For women of color, skin care advice is hard to find. Products and information usually target the white audience and those with darker skin are left to wade through to find what is relevant to their particular skin type. The following are ten things women of color should know about skin care to help their skin look healthy and keep them looking young and radiant.
You need sunscreen. As we discussed in a previous post, women with dark skin may be led to believe that they don’t need sunscreen; the natural melanin they have will protect them from the sun’s UV rays. And while it is certainly more protection than light-complexion provides, it isn’t enough. Sunscreen helps protect against skin cancer and premature aging of skin, including wrinkles.
Skin self-checks should be done on a monthly basis. While skin cancer is not as prevalent in people of color, it can be more deadly because it is often not diagnosed early. Skin cancer in those of color occurs more often on the hands, fingers, feet, toes, nails and mouth. Pay particular attention to those areas when doing a self-check. Examine your entire body and contact your doctor if you see new spots, spots becoming larger or changing shape and spots that change in color.
Know your skin type. While most people think darker skin types have only dry skin, women of color can have oily or combination (dry and oily) skin. Understand your skin type and use products that are specifically made for your skin type, for example, use oil-based moisturizers and make-up if you have dry skin, water-based if you have oily skin. If you aren’t sure what type of skin you have, a dermatologist can help.
Limit washing your face to once daily if you have dry skin. Overwashing can dry out skin and make it look chalky or ashy. Use a gentle cleanser (stay away from soaps on your face) at night to remove make-up and dirt. Use your fingertips to gently massage your skin rather than a harsher washcloth. Make sure water is warm, not hot. In the morning, use warm water only. Stay away from abrasive, harsh cleanser.
Look for facial products made for sensitive skin. Besides dryness, the increased melanin in your skin can cause you to be sensitive to certain products. Stay away from harsh products containing benzoyl peroxide, alcohol, fragrances, dyes, propylene glycol or essential oils. If you want to try a new product, use is sparingly and try it on an inconspicuous area first before using it on your face.
Match your skin tone as closely as possible when purchasing make up. You don’t need to buy the most expensive make up, most drug stores now stock a wide array of different shades of foundation making it easier than ever to find one that is close your skin tone but if you can’t find the right one, consider buying one darker and one lighter and mixing it yourself until you get the right color The closer the match, the more natural your make up will look. Yellow based foundations work best for darker skin. Brown and copper tinted blushes work well with darker skin.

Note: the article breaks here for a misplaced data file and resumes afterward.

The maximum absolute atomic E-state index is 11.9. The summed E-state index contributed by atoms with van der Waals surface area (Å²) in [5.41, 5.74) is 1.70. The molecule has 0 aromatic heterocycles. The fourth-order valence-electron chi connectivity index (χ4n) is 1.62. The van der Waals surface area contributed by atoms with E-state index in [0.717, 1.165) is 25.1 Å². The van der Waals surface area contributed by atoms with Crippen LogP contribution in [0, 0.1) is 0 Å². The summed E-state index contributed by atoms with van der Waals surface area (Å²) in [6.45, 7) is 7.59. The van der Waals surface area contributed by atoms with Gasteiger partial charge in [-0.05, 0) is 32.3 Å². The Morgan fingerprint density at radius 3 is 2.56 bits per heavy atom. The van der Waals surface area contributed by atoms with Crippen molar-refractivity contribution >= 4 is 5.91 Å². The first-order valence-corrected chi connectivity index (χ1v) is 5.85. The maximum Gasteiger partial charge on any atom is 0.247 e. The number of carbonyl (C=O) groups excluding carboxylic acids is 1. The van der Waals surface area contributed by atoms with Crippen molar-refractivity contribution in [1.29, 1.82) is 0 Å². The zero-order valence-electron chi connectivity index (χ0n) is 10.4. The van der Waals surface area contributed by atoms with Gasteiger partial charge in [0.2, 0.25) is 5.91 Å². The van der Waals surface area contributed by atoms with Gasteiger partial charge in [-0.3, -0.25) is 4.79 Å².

Exfoliate. This helps to get rid of dead skin cells and helps it look and feel healthier. Use a gentle brush, bath mitt or wash cloth and a gentle exfoliating body wash. Make sure to pay attention to your knees and elbows. Exfoliating will help to get rid of the ashy look. Be careful not to exfoliate too often as this will over dry your skin.
Drinking water helps you moisturize your skin. Making sure you stay hydrated helps your skin stay moisturized - from the inside out. Drinking 8 to 10 glasses of water a day will help your skin look and feel better.
Spot treat acne. Dark skin can get acne but it is important to spot treat any problem areas. Products made for acne can dry out your skin so you don’t want to use it all over your face. Dab a little acne ointment on the area without spreading it around too much.
Moisturize your skin on a daily basis. Again, use a moisturizer that matches your skin type, oil based for dry skin, water based for oily skin. Heavier, creamier moisturizers can be used during the winter months. Moisturizer should be applied when it is still moist, such as after pat-drying your skin after your shower, to help hold the moisture in. You should also apply moisturizer to your face before applying make up, which helps spread the foundation more evenly.
If you notice any skin problems, see a dermatologist. Many people delay visiting a dermatologist because of the cost, however, in the end you may save money by treating the condition quickly.
Eileen Bailey is a freelance health writer. She is the author of What Went Right: Reframe Your Thinking for a Happier Now, Idiot’s Guide to Adult ADHD, Idiot’s Guide to Cognitive Behavioral Therapy, Essential Guide to Overcoming Obsessive Love, and Essential Guide to Asperger’s Syndrome. She can be found on Twitter @eileenmbailey and on Facebook at eileenmbailey.